This painting is a beautiful example of Dutch still life painting and ceramics in art history. One can imagine that these objects played a significant role in a 17th century life; the beer, tobacco and jug portrayed with dignity, set in front of a dark background. Notice how Anraedt captures the texture and surface of the earthenware jug, with the subtle glimmer of light reflecting off the jug’s belly and handle. The artist’s colour palette for the jug creates a sense of power and strength in the clay, as the viewer can imagine the sheer weight of the vessel on the table. The artist also chose to include clay pipes in his still life. When tobacco was introduced to Europe in the 16th century, pipes were widely used. Tobacco pipes were often made by hand, although this required a lot of time, however, moulds were also used to reproduce the delicate shape. The long, thin stems were very fragile, they were hollowed out using an oiled wire to allow the smoke to pass through. It is believed that clay pipes offered a ‘pure’ tobacco taste. Here, ceramics lie at the centre of the proud still life, taking ownership and telling a story of ritual and habit in one’s daily life.
Paul Cezanne – Still Life with Apples (created 1893-1894)
Cezanne’s still life paintings are amongst the most recognisable artworks of the late 19th century. Many of the objects in this painting were favourites of Cezanne’s as he chose to realise them again and again throughout the final 30 years of his life. The green vase and ginger pot were among them. Cezanne ‘locked’ his objects together, controlling the eye of the viewer around the entire painting, from one end to another. The close composition of the ceramics, glass bottle and the apples are a very comforting collection of objects that create an atmosphere of tranquility. Cezanne applies the paint to the green jug in a way that I imagine the ceramicist applying the layers of glaze.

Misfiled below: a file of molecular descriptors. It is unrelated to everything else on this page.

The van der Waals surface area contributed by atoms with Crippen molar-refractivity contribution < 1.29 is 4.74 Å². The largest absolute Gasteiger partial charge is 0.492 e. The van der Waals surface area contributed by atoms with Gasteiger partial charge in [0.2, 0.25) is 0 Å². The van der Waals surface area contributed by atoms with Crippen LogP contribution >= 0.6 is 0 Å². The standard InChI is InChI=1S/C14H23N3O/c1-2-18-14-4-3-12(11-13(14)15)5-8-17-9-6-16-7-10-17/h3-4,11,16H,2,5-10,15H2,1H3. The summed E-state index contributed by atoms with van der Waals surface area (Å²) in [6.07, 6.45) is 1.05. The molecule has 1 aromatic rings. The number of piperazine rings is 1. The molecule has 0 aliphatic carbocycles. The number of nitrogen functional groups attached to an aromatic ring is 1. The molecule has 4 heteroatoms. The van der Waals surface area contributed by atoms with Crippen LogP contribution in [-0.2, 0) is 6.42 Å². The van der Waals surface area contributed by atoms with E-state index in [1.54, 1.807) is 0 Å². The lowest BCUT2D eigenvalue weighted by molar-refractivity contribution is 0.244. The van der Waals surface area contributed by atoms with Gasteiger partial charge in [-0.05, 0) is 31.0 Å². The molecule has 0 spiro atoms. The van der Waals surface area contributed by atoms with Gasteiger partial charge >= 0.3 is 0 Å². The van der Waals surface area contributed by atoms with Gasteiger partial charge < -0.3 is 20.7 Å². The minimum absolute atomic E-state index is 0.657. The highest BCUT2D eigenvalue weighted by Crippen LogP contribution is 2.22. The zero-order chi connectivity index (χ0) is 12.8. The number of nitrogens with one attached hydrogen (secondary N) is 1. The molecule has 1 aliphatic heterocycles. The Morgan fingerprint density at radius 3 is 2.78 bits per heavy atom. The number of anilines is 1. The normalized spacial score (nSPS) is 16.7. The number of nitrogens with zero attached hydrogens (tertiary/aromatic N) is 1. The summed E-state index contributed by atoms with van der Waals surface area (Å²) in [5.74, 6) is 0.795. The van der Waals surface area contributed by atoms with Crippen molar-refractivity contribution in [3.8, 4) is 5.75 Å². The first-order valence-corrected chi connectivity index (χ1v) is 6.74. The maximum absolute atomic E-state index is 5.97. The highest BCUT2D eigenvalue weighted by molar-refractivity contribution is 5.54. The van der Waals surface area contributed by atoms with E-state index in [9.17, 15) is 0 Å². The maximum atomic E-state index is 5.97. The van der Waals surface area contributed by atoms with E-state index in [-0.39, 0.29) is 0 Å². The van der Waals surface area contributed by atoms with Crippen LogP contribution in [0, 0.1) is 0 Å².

Jean-Étienne Liotard – Still Life with Tea Set (1781-1783)
Liotard was a Swiss painter born at the start of the 18th century. The majority of his paintings consist of portraits, however, his still life paintings of porcelain tea sets carry a life of their own, eventually he began to combine the figure and ceramics together. At the time of Liotard’s birth, the tea drinking culture was very fashionable, and Chinese porcelain was all the rage. This artwork is a charming example of porcelain and ceramics in art history.
The still life portrays the action behind a tea party that seems to defy many laws of etiquette.
There are cups, saucers, a sugar bowl, a milk jug and a lidded vase all finely decorated with exquisite hints of gold decoration and detail. Liotard was indeed playful with the composition of the tea set, allowing him to paint the forms in many different positions to capture the beauty of the porcelain. His ability to capture the porcelain’s whiteness, in contrast with the reflective tin tray, breathes life into the static objects. You can view this beautiful artwork up close in very small detail here.
Giorgio Morandi (1880-1964)
Morandi was an Italian painter famous for his still life paintings featuring mostly ceramic vessels and household objects. He used a distinctive colour palette of chalky pastels, which gave a delicate and calming feel to his still life paintings. Contemporary designer, Sonia Pedrazzini, has created a series of ceramics objects that reconstruct Morandi’s painting, breathing new life into them, whilst celebrating the captivating compositions and forms.
The 137° Ceramic Art Studio offers ongoing weekly classes in wheel throwing and hand building ceramics. Each week, you will have the opportunity to experiment with simplistic and more advanced forms, along with discovering beautiful decorating and finishing skills. You can view our course calendar along with more details about the classes here.
Written by Freya Saleh